UK’s Raab to Face Independent Inquiry Over Complaints

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The UK’s Prime Minister Rishi Sunak on Nov. 16 agreed to his deputy Dominic Raab’s request for an independent investigation into his conduct after two formal complaints were made against Raab.

It comes after British media reported bullying allegations from unnamed sources over the weekend.

Raab requested an investigation on Nov. 16, saying he had “just been notified” of two formal complaints.

In Raab’s letter to Sunak, which Raab posted on Twitter, the deputy prime minister and justice secretary said two separate complaints were made from his time as the foreign secretary and his first tenure as the justice secretary that ended in September.

Raab said he would “cooperate fully” with the investigation and respect “whatever outcome” Sunak decides.

He also said he had “never tolerated bullying” during his tenures in eight ministerial jobs in four government departments.

In response, Sunak thanked Raab for his letter, saying “I know that you will be keen to address the complaints made against you and agree that proceeding in this way is the right course of action.”

“Integrity, professionalism, and accountability are core values of this government. It is right that these matters are investigated fully,” Sunak said.

With Sunak away in Bali meeting leaders from the Group of Twenty nations, Raab stood in for Sunak on Nov. 16 at the Prime Minister’s Questions in Parliament.

Raab told MPs that he believes the complaints were made on Nov. 15 and he is “confident” that he has “behaved professionally throughout.”

The deputy prime minister rejected Labour deputy leader Angela Rayner’s accusation that he “finally acknowledged formal complaints about his misconduct” after “days of dodging and denial,” saying he was notified on the morning of Nov. 16 of the complaints.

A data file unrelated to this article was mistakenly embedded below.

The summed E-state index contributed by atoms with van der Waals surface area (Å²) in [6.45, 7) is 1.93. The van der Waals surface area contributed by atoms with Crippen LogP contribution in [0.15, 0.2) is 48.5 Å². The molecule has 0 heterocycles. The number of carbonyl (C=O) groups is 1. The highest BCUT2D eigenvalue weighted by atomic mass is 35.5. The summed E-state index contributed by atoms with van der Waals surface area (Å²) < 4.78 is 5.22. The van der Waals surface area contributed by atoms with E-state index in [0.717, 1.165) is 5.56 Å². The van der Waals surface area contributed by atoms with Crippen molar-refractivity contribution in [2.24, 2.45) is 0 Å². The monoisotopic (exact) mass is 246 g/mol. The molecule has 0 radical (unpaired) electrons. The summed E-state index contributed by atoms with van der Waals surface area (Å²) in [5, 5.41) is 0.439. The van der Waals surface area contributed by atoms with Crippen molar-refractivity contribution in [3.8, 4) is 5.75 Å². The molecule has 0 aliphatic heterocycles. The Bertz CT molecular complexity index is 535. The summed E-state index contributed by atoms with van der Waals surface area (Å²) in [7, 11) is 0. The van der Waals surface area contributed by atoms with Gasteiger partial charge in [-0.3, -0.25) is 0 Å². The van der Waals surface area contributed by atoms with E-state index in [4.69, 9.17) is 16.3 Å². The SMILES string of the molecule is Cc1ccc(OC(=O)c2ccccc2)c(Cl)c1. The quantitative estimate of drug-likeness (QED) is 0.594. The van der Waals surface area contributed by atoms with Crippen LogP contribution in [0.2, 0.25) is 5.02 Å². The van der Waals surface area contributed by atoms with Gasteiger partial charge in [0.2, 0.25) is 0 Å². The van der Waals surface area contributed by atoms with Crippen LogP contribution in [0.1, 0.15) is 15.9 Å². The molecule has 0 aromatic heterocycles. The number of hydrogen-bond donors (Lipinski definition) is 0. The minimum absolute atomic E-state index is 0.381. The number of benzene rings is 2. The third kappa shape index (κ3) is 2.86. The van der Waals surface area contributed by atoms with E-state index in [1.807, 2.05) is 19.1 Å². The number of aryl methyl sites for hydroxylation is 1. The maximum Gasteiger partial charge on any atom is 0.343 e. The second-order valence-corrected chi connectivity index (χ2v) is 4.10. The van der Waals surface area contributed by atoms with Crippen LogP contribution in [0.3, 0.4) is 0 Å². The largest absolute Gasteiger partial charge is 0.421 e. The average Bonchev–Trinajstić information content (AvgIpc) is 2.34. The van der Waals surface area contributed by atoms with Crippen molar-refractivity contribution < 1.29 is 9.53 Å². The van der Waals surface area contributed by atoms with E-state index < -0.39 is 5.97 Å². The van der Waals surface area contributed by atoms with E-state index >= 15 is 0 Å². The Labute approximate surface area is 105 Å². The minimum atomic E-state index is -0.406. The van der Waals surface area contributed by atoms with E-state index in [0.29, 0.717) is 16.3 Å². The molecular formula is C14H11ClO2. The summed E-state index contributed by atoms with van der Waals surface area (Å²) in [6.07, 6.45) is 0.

He also brushed off Rayner’s demand for him to apologise for bullying, saying, “I’m confident I behaved professionally throughout but of course I will engage thoroughly and look forward to transparently addressing any claims that have been made.”

It’s unclear who will conduct the investigation as the job of the prime minister’s independent adviser on ministers’ interests remains vacant after Lord Christopher Geidt resigned in June.

Rayner asked Raab when a new ethics adviser will be appointed to “drain the swamp,” Raab replied, “The recruitment of the new ethics adviser is already underway and taking place at pace.”

The Guardian on Nov. 11 cited a number of unnamed sources saying Raab has been “very rude and aggressive” towards civil servants and that he had created a “culture of fear” in the Minister of Justice.

Lord Simon McDonald, who served as a permanent secretary at the Foreign Office during Raab’s time, told LBC that Raab, “one of the most driven people” he had ever worked for, was a “tough boss” and that the allegations are plausible.

Sunak on Nov. 15 defended Raab, saying he did not “recognise the characterization of Dominic’s behaviour.”

Lily Zhou


Lily Zhou is an Irish-based reporter focusing on UK news. Lily first joined the Chinese edition of The Epoch Times before turning her focus on the UK in 2020. Contact Lily at

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